Ling 21 - Lecture 3 - neurolinguistics

Ling 21 - Lecture 3 - neurolinguistics - Ling 21...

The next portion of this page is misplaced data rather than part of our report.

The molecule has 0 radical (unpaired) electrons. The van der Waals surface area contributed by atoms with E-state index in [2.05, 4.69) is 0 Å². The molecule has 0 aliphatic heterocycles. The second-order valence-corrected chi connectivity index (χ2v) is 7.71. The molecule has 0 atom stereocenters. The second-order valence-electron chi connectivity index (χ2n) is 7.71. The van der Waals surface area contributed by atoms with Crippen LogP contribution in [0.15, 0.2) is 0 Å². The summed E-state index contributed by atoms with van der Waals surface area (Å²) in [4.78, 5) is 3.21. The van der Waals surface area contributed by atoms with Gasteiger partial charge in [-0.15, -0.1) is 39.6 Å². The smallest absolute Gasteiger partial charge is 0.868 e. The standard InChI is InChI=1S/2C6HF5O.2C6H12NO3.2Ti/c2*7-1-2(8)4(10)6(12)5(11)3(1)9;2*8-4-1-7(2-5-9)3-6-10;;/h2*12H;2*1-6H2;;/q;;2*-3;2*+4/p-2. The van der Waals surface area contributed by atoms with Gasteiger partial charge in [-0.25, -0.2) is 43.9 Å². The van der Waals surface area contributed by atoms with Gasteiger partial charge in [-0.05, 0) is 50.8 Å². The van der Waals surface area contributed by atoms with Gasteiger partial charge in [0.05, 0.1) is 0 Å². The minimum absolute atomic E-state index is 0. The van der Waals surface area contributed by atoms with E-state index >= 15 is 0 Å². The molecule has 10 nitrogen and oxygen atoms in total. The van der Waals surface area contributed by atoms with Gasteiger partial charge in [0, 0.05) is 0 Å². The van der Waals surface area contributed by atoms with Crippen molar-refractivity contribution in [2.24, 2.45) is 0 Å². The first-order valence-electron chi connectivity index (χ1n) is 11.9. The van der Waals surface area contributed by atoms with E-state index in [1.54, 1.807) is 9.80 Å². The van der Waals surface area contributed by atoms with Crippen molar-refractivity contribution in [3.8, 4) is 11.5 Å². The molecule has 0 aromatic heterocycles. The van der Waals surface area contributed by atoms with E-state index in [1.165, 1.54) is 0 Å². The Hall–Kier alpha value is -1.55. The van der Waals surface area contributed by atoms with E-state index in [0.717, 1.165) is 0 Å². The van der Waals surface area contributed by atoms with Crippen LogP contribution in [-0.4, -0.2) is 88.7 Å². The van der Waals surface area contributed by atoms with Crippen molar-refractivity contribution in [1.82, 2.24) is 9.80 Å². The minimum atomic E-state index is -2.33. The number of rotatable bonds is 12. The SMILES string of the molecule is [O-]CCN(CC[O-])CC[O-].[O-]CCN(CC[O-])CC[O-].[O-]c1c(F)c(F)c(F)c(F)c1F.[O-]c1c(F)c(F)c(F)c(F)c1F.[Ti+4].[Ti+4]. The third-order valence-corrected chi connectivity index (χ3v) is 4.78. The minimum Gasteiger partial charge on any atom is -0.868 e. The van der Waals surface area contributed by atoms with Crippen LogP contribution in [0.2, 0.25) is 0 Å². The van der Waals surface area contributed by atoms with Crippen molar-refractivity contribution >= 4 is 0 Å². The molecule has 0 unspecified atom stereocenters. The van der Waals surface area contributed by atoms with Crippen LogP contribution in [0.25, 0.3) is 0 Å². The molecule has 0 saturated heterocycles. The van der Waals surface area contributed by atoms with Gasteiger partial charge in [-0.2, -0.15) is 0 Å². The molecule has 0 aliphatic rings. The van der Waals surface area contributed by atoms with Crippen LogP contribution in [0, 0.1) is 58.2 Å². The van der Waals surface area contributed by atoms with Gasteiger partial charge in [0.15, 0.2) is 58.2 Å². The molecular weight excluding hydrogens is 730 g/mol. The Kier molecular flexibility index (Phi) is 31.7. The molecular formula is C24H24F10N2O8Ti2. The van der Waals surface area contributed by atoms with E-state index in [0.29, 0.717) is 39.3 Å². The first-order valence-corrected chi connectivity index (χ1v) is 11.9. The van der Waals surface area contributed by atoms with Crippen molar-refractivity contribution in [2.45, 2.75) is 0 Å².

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Unformatted text preview: Ling 21: LANGUAGE & THE BRAIN Neurolinguistics: The study of how language is represented and processed in the brain THE HUMAN BRAIN The brain is composed of neurons, nerve cells that are the basic information processing units of the nervous system. The cerebral cortex is the gray wrinkled mass that sits over the rest of the brain and accounts for language representation and processing. The longitudinal fissure separates the left and right hemispheres of the brain. The corpus callosum is the bundle of nerve In terms of muscle movement, each hemisphere is responsible for half of the body contralateral responsibilities. Right hemisphere -> left side of body Left hemisphere -> right side of the body In terms of higher cognitive functions, the hemispheres are lateralized Left hemisphere -> analytic tasks Math, Language Right hemisphere -> recognition of complex patterns Faces, Melodies FUNCTIONS of the BRAIN HEMISPHERES LATERALIZATION Specialization of brain functions in either left or right hemisphere of the brain Said to occur around puberty More pronounced with right-handed people than left-handed people RH people exhibit language difficulties with damage to the right hemisphere LH people show language representation in both hemispheres Said to contribute to differences between children and adults with respect to second language learning INVESTIGATING THE BRAIN Autopsy studies Broca's area: lower rear of left frontal lobe Images of the living brain Computerized axial tomography (CAT scan) Positron emission tomography (PET) Functional magnetic resonance imaging (fMRI) Learning from hemispheric connections and disconnections Dichotic listening studies show that we process language better through right ear Split brain studies `key' experiment APHASIA A language deficit caused by damage to the brain, often be a stroke or an accident Nonfluent (motor) aphasia front of left cortex results in either slow effortful speech or complete speechlessness Broca's aphasia Speech is very halting Function words are omitted (it, is, to, a, etc.) Pronunciation is simplified (spoon > poon, etc.) Inflectional endings are omitted (running > run, etc.) Broca' aphasics are aware of their language deficit APHASIA Fluent (sensory) aphasia rear of left cortex No difficulty producing language Great difficulty selecting, organizing and monitoring language Wernicke's aphasia Generally unaware of their deficit Patient rarely makes any sense YouTube - Wernicke's and Broca's Aphasia LANGUAGE as FORM & CONTENT Non-fluent aphasia Form is compromised but the content of language remains relatively intact. Fluent aphasia Characterized by a rapid flow of form with little content. Working with aphasics Exercise: O'Grady, p. 534-535, questions 1, 2, 4, & 7. VISUAL LANGUAGE Deafness is not a language impairment. Language vs. speech Language = an abstract cognitive system Speech = an action using the vocalauditory mode Deafness requires a language in a different (i.e., non-vocal) mode SIGNED LANGUAGES vs. PANTOMIME Pantomime = iconic Signed languages = abstract Three levels of iconicity for signs Transparent: Understood by untrained observers eat, food Translucent: Easy to recognize when they are explained wonder (OSU LF, p. 405) Opaque: Have no recognizable relationship to their referent onion (OSU LF, p. 405) SIGNED LANGUAGE vs. MANUAL CODES Manual code: An artificially contrived system for representing a natural language (e.g., Manually Coded English) Has no syntax or structure of its own Created by hearing people for the deaf Signed language: a natural language not based on the spoken language used around it Has a distinct structure and syntax Is created by deaf people ASL vs. SIGNED ENGLISH American Sign Language Signed English (Manually Coded English) AMERICAN SIGN LANGUAGE Used by the deaf in the U.S. and Canada Dates to 1815 Thomas Hopkins Gallaudet Influenced by French Sign Language (SLF) Deaf signs in use at the time Written and spoken English Not mutually intelligible with British, Chinese, or Russian Sign Language DICTIONARY OF ASL Sign structure consists of 3 formational elements (Parameters) The shape of the hand used in the sign (which fingers are used, whether fingers are extended or bent, the general configuration of the hand; E.G., `apple' vs. `candy') The place of articulation of the sign in space or on the signer's body (temple, ear, chest, e.g., `apple' vs. `onion') The particular movement associated with the sign (repeated circular motion, slow elliptical motion, e.g., `think' vs. `wonder') PHONEMES, CHEREMES Alone they are meaningless (like letters) Together they form different words when combined in different ways (like tan & pan) If I make the same movement at the same point of articulation, but change the hand shape, the sign has a different meaning (apple & candy, p. 405) If I make the same movement with the same handshape at a different point of articulation, the sign has a different meaning (apple & onion, p. 405) Think and wonder have the same handshape and point of articulation, but differ in movement (p. 405). PROSODY In spoken languages, intonation affects sentence meaning. Rising intonation often indicates a yes-no question. John fed the cat. John fed the cat? In signed languages, facial expressions have the same function. A yes-no question is accompanied by a raised brow. PRONOUNS The signer first signs the person or object being discussed, then points or gazes to a point in space in front of his or her body. When the signer wants to refer again in the conversation to the person or object, the signer points to that location. This is the equivalent of the spoken he/she/it, him/her/it, etc. STRESS & COMPOUNDING In spoken English, the stress pattern of a compound word distinguishes it from a mere combination of its components. BLACK BIRD vs. BLACKbird In ASL, the equivalent to vocal stress is duration; the second element is a compound is always stressed fir first is signed quicker. BLUE SPOT vs. blueSPOT ASL SOCIOLINGUISTICS Dialect differences exist, due to geographic isolation `accents' as well as vocabulary differences Borrowing from English exists, due to Bilingualism Large specialized vocabulary of English Linguistic oppression against the deaf Struggle between pro-English & pro-ASL factions among the deaf SL NEUROLINGUISTICS Deaf people who suffer damage to the left hemisphere of their brains will, like hearing people, suffer from aphasia- they may have slow awkward signing (Broca's aphasia) or may produce `sign salad' (Wernicke's aphasia) Damage to the right hemisphere frequently results in the loss of some spatial functioning. Patients asked to draw a clock, for example, may draw only a semicircle, neglecting the left side. Deaf people who suffer damage to the right hemisphere of their brains will not lose their ability to sign. Conclusion: Sign language is controlled by the same regions of the brain that control spoken language, not by the visuo-spatial centers. American Sign Language ...